The Vancouver Canucks are a team in transition.
Six seasons now removed from their disappointing loss to Boston in the Stanley Cup Final, they’re a franchise that is trying to build for the future while still holding onto the past — seemingly to keep themselves from completely bottoming out the way other rebuilding franchises have in recent years.
But the dynamic seems a little unconventional at times. The duo of Henrik and Daniel Sedin are in decline and goaltender Ryan Miller turned 36 this summer. These players are trying to directly pass the baton on to the likes of 20-year-old forward Jake Virtanen, 21-year-old forward Bo Horvat and goaltender Jacob Markstrom, who eagerly waits in the wings to take over the net from Miller.
This on-the-fly rebuild stems from the results the franchise has compiled over the last few seasons. The Canucks have missed the playoffs in two of the past three seasons and their lone postseason berth in that span went only as far as the first round.
At this point, it appears that there’s no changing the direction of the organization’s plans. They’re committed to rebuilding without tearing all the walls down in the house and that means the young players are going to have to quickly take strides to become everyday roster staples.
And that’s why young duo of Virtanen and Horvat is the Canucks’ X-factor this season.
Horvat was drafted by Vancouver with the ninth overall selection in the 2013 NHL Draft. He made his NHL debut on Nov. 4, 2014 in a 5-2 win over Colorado where he posted a plus-one rating and logged 8:52 of ice time.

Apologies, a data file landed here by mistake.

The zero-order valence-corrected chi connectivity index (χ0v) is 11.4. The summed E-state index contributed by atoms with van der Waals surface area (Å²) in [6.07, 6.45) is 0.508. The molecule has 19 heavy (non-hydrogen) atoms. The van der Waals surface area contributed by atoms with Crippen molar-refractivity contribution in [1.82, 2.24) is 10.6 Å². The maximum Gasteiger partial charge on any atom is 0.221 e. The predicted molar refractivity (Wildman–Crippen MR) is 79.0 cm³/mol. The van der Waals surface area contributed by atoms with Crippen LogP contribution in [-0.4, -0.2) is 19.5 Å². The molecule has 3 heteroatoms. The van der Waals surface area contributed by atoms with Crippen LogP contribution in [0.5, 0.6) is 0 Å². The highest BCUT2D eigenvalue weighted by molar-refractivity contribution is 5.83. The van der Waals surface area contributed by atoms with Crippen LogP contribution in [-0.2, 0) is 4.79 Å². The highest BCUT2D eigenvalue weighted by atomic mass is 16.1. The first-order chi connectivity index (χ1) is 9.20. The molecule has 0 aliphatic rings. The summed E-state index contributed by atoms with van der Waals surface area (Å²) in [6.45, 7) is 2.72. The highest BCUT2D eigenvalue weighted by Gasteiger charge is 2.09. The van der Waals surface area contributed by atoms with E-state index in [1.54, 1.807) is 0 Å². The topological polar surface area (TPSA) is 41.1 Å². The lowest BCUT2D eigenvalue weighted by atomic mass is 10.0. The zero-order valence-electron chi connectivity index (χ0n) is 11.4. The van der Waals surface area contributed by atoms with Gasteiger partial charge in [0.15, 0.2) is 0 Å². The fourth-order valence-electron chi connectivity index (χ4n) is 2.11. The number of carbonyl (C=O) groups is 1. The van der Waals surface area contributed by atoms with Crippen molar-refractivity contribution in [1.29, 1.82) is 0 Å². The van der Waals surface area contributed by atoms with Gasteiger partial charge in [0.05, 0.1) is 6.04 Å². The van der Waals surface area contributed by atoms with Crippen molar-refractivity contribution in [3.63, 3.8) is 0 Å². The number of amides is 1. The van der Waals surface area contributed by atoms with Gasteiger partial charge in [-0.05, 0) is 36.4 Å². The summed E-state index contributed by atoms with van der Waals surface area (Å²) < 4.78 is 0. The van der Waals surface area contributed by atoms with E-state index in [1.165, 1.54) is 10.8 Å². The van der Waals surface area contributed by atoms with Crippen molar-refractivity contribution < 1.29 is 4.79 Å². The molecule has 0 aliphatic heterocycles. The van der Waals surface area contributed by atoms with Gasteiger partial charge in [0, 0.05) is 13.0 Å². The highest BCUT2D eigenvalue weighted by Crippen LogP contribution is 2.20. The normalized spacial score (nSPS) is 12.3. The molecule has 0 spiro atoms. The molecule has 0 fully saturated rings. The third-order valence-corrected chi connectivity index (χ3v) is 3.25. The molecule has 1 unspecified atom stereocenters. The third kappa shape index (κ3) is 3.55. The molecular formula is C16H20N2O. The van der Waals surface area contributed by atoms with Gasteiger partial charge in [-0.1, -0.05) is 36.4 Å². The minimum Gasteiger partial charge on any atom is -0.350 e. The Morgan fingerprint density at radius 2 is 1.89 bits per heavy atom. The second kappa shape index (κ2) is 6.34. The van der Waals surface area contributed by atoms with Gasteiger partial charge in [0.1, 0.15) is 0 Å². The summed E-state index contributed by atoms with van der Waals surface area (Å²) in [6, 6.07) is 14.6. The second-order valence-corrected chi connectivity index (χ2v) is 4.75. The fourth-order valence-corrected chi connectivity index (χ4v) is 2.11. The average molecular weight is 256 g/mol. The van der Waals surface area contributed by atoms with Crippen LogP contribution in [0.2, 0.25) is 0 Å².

The Ontario native finished the season with 25 points (13-12—25) in 68 games played and averaged 12:16 of ice time — he received some consideration for the Calder Trophy. Horvat played in all 82 of Vancouver’s games last season and saw his point total increase to 40 (16-24—40) and his average ice time balloon to 17:08.
Virtanen, meanwhile, was selected by the Canucks with the sixth overall selection in the 2014 NHL Draft and made his debut with the big club on Oct. 13, 2015 in a 3-0 shutout victory in Los Angeles. He registered one shot, three hits and one block in 9:18 of ice time.
Overall, the British Columbia native appeared in 55 games and tallied 13 points (7-6—13) while averaging 11:34 of ice time in his first season of NHL action.
In a tough Pacific Division with the Western Conference champion San Jose Sharks, the always dangerous Southern California duo of Anaheim and Los Angeles, along with Flames and Coyotes clubs who are on the rise, there’s very little room for error. If the Canucks have any aspirations of postseason play, they’ll need Virtanen and Horvat to continue to progress toward being top-line players.
The Canucks’ two top offensive stars for well over a decade now, the Sedins have entered the later stages of their careers. Henrik, who posted a career-high 112 points during the 2009-10 season, has scored more than 55 points just once over the span of the last three seasons, while Daniel, who scored a career-high 104 points in 2010-11, has averaged 61 points over the last three seasons.
Vancouver’s success this season will be determined in part by how much slack Horvat and Virtanen can carry. If they’re unable to carry the load, it could become another long year for the team. If they’re able to have breakout seasons and turn some heads, Canucks fans could be in for a nice surprise.